“June 24th is our one year anniversary. One year. Do we celebrate? Do we mourn? What do you do on an anniversary that changed everything?
I had taken him to the pediatrician’s office because something was just not right. I was worried about Sam’s recent regression in potty training. We had it down and now it was worse than ever before. We had completely lost control. I remember sitting in the exam room just staring at the pediatrician as she told me to call my husband, go home immediately and pack a 2-3 day suitcase for the hospital, get there within the hour. I was shocked. I asked if there were any more tests and she said, “No. Sam has diabetes. He may not look like it, but he is very, very sick. You will be spending your weekend learning how to care for him going forward. I am so so sorry.” I looked over at my sweet Sam as he looked out the window at all construction trucks he was excited to see when we left. The only response I could give through my tears was, “But he’s only three…”
On June 24, 2016, Sam was officially diagnosed with type 1 diabetes. At the hospital we learned his own antibodies were attacking his pancreas and there was no way to stop it. Sam’s health would be dependent on insulin injections and we would need to count carbohydrates, learn his carbohydrate to insulin ratios, and check his blood with a finger prick every 2 hours. Too much insulin would be life threatening and too little insulin could also be life-threatening, or lead to blindness and/or loss of limbs. The information was staggering. As a mother, I was swimming in a sea of emotions and I just wanted to curl up with my child and comfort him. He didn’t understand and I barely comprehended myself. I was next to him in his hospital bed as the nurses gave him his first insulin injection. A short time later I felt his body start to sweat and shake and I ran to ask the nurses if this was a normal response to insulin. The urgent look in their eyes was answer enough, and I watched as they treated Sam for his first “low”. I realized at that very moment the seriousness of type 1 diabetes.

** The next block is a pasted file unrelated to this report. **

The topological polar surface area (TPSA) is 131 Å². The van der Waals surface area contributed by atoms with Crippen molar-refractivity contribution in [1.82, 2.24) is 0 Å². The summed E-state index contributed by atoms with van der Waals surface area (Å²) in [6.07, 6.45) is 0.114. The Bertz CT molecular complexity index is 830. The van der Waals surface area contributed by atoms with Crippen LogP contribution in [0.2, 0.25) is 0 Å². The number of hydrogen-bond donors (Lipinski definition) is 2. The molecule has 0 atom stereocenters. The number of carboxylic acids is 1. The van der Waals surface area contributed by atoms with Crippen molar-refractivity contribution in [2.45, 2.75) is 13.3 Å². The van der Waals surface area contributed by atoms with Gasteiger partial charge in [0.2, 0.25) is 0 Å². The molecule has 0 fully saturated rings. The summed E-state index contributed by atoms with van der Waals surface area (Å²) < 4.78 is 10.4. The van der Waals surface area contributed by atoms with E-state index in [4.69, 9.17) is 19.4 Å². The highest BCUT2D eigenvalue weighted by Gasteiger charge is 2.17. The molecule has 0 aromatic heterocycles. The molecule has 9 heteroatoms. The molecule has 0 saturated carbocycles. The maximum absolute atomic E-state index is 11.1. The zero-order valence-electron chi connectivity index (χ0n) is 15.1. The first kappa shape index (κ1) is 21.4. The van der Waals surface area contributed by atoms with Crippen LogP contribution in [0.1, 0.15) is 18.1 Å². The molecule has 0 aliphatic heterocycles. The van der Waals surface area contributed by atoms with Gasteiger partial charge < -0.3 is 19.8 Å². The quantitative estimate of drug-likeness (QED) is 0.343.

That terrifying day alone is why our family walks in the JDRF One Walk. We walk because it gives us a fist in the fight for a cure! JDRF was the first to say, you are not alone in this battle. The support from JDRF was immediate, compassionate, and most of all, inspiring. When the doctors told us in the hospital, “Sam will have this forever. There is no cure.” I just couldn’t believe what I was hearing. And after becoming more involved with JDRF, I still don’t believe it. Sam won’t have diabetes forever. A cure is coming and JDRF is leading the way by funding research for a cure and advocating for new therapies to come to market.
For me, the shock of that day has worn off, but the anger and sadness are still there buried under a thick layer of extreme pride and admiration for my 4 year old son. A year later he is happy, healthy, and explains to his friends why he wears a Continuous Glucose Monitor and that he “gets medicine for energy.” Whether we like it or not, managing T1D has become an integral part of our lives. So, on June 24th our family has decided to celebrate. We will celebrate all the fears we have overcome together, the strength we have built as a family, and most of all, we will celebrate Sam and all of his continued bravery and resiliency.”
— Majken, Steve, Sam & Seth
Join Sam’s Sweet Fleet on Saturday, August 19th for the annual JDRF One Walk! walk.jdrf.org/omaha